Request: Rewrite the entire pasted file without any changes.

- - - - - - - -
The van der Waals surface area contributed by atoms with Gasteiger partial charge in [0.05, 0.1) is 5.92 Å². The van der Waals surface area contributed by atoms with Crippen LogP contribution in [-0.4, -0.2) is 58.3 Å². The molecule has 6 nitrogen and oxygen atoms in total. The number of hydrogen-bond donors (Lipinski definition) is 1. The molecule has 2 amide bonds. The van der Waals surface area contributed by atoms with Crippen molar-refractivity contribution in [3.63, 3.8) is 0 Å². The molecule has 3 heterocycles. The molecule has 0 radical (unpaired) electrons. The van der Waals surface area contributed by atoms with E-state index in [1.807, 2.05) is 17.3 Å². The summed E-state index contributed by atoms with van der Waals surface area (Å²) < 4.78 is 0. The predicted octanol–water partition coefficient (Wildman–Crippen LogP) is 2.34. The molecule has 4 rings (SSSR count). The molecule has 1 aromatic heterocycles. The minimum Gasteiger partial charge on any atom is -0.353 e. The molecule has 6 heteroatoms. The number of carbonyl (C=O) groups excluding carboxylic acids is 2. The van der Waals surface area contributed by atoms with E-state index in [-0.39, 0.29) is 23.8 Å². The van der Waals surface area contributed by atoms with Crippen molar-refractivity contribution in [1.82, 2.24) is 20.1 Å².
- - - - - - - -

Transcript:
The van der Waals surface area contributed by atoms with Gasteiger partial charge in [0.05, 0.1) is 5.92 Å². The van der Waals surface area contributed by atoms with Crippen LogP contribution in [-0.4, -0.2) is 58.3 Å². The molecule has 6 nitrogen and oxygen atoms in total. The number of hydrogen-bond donors (Lipinski definition) is 1. The molecule has 2 amide bonds. The van der Waals surface area contributed by atoms with Crippen molar-refractivity contribution in [3.63, 3.8) is 0 Å². The molecule has 3 heterocycles. The molecule has 0 radical (unpaired) electrons. The van der Waals surface area contributed by atoms with E-state index in [1.807, 2.05) is 17.3 Å². The summed E-state index contributed by atoms with van der Waals surface area (Å²) < 4.78 is 0. The predicted octanol–water partition coefficient (Wildman–Crippen LogP) is 2.34. The molecule has 4 rings (SSSR count). The molecule has 1 aromatic heterocycles. The minimum Gasteiger partial charge on any atom is -0.353 e. The molecule has 6 heteroatoms. The number of carbonyl (C=O) groups excluding carboxylic acids is 2. The van der Waals surface area contributed by atoms with E-state index in [-0.39, 0.29) is 23.8 Å². The van der Waals surface area contributed by atoms with Crippen molar-refractivity contribution in [1.82, 2.24) is 20.1 Å².